With the ability to resist weeds, survive droughts, and thrive on poor soils gained from its African parent, and the trait of higher productivity from its Asian ancestor, NERICA is a crop capable of increasing farmers’ harvests by 25 to 250 percent. It has been especially valuable in the drier upland regions, where much of West Africa’s rice is grown and yields can now reach 4 to 6 tons per hectare.  In addition, its three-month harvest time – as opposed to the six months required by its parent species – allows African farmers to harvest NERICA rice during the annual “hunger period” and double-crop it with nutritionally rich legumes and vegetables or high-value fiber crops in one growing season. For the consumer, especially poor or malnourished families, NERICA provides increased amounts of protein at a lower price. The nutritional, economic, and political impact of NERICA on countries that have been importing $1 billion of rice annually is difficult to overstate.

Dr. Jones continued to show leadership and innovation in the next phase of bringing NERICA rice to farmers in Africa’s villages. He built partnerships among WARDA and policy makers, non-governmental organizations, and research and extension services and outlined a plan for  community-based, participatory, and gender-sensitive programs that would both rapidly disseminate the seeds and allow rice farmers – a majority of whom are women – an active role in planting and evaluating the hybrids and continuing outreach in rural areas. With the money he won as part of the 2004 World Food Prize, Dr. Jones has continued to support and invest in the extension of these programs in Sierra Leone and the rest of Africa.

This work has led to the rapid development of more than 3000 NERICA lines. As demonstrated in pilot projects undertaken in Benin, Côte d’Ivoire, Gambia, Guinea, Mali, Nigeria, and Togo, NERICA stands to benefit 20 million rice farmers and 240 million consumers in West Africa alone, in addition to other parts of Africa and the world. In Nigeria, NERICA has resulted in over 30 percent expansion in upland rice cultivation. Guinea’s rice imports reduced by 50 percent in three years, and the country became a net exporter of the grain in 2005.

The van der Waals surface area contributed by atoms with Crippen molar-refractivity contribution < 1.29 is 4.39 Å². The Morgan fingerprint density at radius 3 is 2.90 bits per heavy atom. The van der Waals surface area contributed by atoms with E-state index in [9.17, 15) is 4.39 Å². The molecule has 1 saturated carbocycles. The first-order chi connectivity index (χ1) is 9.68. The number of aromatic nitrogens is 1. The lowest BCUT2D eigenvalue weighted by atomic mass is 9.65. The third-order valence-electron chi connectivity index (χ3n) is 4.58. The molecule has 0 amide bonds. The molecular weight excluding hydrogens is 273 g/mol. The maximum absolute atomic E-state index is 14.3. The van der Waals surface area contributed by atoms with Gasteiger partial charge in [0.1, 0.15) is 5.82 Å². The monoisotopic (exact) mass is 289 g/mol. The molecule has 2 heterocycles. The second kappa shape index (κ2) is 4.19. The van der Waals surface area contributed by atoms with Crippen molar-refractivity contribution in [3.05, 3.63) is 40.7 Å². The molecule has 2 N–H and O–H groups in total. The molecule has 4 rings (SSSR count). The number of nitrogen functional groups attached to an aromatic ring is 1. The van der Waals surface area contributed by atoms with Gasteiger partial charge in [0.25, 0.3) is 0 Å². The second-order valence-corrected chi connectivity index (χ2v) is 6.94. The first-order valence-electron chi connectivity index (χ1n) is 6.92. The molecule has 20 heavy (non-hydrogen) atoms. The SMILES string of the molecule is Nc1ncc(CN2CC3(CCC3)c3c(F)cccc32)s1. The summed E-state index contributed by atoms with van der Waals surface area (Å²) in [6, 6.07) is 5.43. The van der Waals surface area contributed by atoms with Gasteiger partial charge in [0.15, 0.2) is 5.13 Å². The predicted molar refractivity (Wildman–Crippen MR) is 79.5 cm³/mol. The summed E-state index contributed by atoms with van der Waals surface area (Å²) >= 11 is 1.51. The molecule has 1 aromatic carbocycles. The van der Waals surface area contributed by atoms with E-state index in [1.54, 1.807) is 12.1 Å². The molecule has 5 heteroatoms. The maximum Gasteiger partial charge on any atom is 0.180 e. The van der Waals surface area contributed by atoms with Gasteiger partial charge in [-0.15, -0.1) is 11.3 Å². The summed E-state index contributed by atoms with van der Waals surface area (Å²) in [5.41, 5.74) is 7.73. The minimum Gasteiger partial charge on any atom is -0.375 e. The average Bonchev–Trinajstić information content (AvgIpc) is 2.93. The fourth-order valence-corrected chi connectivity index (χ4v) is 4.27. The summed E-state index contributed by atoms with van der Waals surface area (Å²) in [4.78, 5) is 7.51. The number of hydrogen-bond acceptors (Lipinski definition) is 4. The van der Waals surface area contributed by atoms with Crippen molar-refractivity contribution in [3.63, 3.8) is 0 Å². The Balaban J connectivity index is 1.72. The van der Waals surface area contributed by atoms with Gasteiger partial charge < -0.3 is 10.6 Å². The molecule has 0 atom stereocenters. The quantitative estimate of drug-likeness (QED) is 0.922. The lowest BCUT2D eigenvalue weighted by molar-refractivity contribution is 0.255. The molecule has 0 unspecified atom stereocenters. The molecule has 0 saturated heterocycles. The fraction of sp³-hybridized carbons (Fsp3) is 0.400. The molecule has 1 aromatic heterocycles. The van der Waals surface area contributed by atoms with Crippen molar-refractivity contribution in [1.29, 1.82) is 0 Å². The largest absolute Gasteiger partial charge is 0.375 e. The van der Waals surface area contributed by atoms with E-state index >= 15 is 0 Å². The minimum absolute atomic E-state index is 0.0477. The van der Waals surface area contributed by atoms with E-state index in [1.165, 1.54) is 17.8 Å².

In 2002, Dr. Jones was appointed the executive secretary of the Forum for Agricultural Research in Africa, based in Ghana. At FARA, he oversees advocacy and coordination efforts in support of regional research, with the goal of increasing agricultural growth by at least 6 percent annually by 2020 as well as fostering ongoing economic growth, alleviating poverty, and improving food security for Africa’s people. Because of his work, Time magazine, in 2007, named Dr. Jones as one of the world’s most influential people. According to WARDA Director General Papa Abdoulaye Seck, “Dr. Monty Jones has demonstrated by his remarkable contribution that is it possible to reshape the agricultural map of our continent through the African creative genius.”


Prof. Yuan Longping

For his breakthrough achievement in developing the genetic materials and technologies essential for breeding high yielding hybrid rice varieties, Professor Yuan Longping was awarded the World Food Prize in 2004. He is considered the first scientist to successfully alter the self-pollinating characteristics of rice and facilitate the large-scale production of hybrid rice, which has 20% more yield than elite inbred varieties. He took the unknown path in achieving the rice hybrid miracle.